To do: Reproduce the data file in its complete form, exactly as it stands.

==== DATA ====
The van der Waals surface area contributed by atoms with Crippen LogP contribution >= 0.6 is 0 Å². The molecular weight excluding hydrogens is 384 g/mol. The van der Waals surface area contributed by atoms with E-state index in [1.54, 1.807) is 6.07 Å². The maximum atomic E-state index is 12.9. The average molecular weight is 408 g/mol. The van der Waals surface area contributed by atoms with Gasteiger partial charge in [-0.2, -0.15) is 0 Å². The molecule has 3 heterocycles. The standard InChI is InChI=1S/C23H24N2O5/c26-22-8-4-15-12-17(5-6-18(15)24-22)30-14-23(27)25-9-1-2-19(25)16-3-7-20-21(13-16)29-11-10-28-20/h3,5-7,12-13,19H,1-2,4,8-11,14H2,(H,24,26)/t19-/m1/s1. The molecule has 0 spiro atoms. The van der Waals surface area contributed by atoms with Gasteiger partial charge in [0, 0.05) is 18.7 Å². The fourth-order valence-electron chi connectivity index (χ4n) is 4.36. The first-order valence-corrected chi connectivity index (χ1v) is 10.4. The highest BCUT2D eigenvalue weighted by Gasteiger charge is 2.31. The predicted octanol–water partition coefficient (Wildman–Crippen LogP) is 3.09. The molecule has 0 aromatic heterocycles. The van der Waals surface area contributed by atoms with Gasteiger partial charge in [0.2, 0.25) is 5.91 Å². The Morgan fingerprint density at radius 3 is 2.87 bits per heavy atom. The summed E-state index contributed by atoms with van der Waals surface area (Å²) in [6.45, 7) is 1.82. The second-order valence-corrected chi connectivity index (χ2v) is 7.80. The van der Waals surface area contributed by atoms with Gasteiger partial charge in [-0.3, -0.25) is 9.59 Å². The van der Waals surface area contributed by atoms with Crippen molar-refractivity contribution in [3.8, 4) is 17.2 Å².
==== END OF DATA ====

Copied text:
The van der Waals surface area contributed by atoms with Crippen LogP contribution >= 0.6 is 0 Å². The molecular weight excluding hydrogens is 384 g/mol. The van der Waals surface area contributed by atoms with E-state index in [1.54, 1.807) is 6.07 Å². The maximum atomic E-state index is 12.9. The average molecular weight is 408 g/mol. The van der Waals surface area contributed by atoms with Gasteiger partial charge in [-0.2, -0.15) is 0 Å². The molecule has 3 heterocycles. The standard InChI is InChI=1S/C23H24N2O5/c26-22-8-4-15-12-17(5-6-18(15)24-22)30-14-23(27)25-9-1-2-19(25)16-3-7-20-21(13-16)29-11-10-28-20/h3,5-7,12-13,19H,1-2,4,8-11,14H2,(H,24,26)/t19-/m1/s1. The molecule has 0 spiro atoms. The van der Waals surface area contributed by atoms with Gasteiger partial charge in [0, 0.05) is 18.7 Å². The fourth-order valence-electron chi connectivity index (χ4n) is 4.36. The first-order valence-corrected chi connectivity index (χ1v) is 10.4. The highest BCUT2D eigenvalue weighted by Gasteiger charge is 2.31. The predicted octanol–water partition coefficient (Wildman–Crippen LogP) is 3.09. The molecule has 0 aromatic heterocycles. The van der Waals surface area contributed by atoms with Gasteiger partial charge in [0.2, 0.25) is 5.91 Å². The Morgan fingerprint density at radius 3 is 2.87 bits per heavy atom. The summed E-state index contributed by atoms with van der Waals surface area (Å²) in [6.45, 7) is 1.82. The second-order valence-corrected chi connectivity index (χ2v) is 7.80. The van der Waals surface area contributed by atoms with Gasteiger partial charge in [-0.3, -0.25) is 9.59 Å². The van der Waals surface area contributed by atoms with Crippen molar-refractivity contribution in [3.8, 4) is 17.2 Å².